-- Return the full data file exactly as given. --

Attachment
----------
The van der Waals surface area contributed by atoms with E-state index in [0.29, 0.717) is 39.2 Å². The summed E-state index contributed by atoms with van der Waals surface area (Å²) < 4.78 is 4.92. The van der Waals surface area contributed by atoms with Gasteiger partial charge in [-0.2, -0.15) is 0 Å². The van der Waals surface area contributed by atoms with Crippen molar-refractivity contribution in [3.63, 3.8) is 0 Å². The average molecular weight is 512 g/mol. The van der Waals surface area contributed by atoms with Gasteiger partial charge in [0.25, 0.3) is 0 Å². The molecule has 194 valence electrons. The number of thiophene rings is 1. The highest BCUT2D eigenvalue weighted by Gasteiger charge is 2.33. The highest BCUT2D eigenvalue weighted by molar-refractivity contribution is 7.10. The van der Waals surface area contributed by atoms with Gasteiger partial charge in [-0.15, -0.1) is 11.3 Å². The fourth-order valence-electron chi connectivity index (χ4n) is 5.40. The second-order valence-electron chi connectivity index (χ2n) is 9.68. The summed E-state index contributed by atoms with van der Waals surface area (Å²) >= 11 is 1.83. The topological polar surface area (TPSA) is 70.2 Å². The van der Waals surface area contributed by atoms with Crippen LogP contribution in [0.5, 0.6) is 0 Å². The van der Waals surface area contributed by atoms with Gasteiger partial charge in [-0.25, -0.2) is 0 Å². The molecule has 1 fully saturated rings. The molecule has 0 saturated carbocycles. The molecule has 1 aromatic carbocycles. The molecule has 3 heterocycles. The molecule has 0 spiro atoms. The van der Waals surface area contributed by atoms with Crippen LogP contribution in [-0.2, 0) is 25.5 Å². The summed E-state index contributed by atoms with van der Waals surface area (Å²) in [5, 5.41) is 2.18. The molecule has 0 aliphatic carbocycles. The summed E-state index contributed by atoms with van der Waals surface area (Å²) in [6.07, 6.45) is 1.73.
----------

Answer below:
The van der Waals surface area contributed by atoms with E-state index in [0.29, 0.717) is 39.2 Å². The summed E-state index contributed by atoms with van der Waals surface area (Å²) < 4.78 is 4.92. The van der Waals surface area contributed by atoms with Gasteiger partial charge in [-0.2, -0.15) is 0 Å². The van der Waals surface area contributed by atoms with Crippen molar-refractivity contribution in [3.63, 3.8) is 0 Å². The average molecular weight is 512 g/mol. The van der Waals surface area contributed by atoms with Gasteiger partial charge in [0.25, 0.3) is 0 Å². The molecule has 194 valence electrons. The number of thiophene rings is 1. The highest BCUT2D eigenvalue weighted by Gasteiger charge is 2.33. The highest BCUT2D eigenvalue weighted by molar-refractivity contribution is 7.10. The van der Waals surface area contributed by atoms with Gasteiger partial charge in [-0.15, -0.1) is 11.3 Å². The fourth-order valence-electron chi connectivity index (χ4n) is 5.40. The second-order valence-electron chi connectivity index (χ2n) is 9.68. The summed E-state index contributed by atoms with van der Waals surface area (Å²) >= 11 is 1.83. The topological polar surface area (TPSA) is 70.2 Å². The van der Waals surface area contributed by atoms with Crippen LogP contribution in [0.5, 0.6) is 0 Å². The van der Waals surface area contributed by atoms with Gasteiger partial charge in [-0.25, -0.2) is 0 Å². The molecule has 1 fully saturated rings. The molecule has 0 saturated carbocycles. The molecule has 1 aromatic carbocycles. The molecule has 3 heterocycles. The molecule has 0 spiro atoms. The van der Waals surface area contributed by atoms with Crippen LogP contribution in [-0.2, 0) is 25.5 Å². The summed E-state index contributed by atoms with van der Waals surface area (Å²) in [5, 5.41) is 2.18. The molecule has 0 aliphatic carbocycles. The summed E-state index contributed by atoms with van der Waals surface area (Å²) in [6.07, 6.45) is 1.73.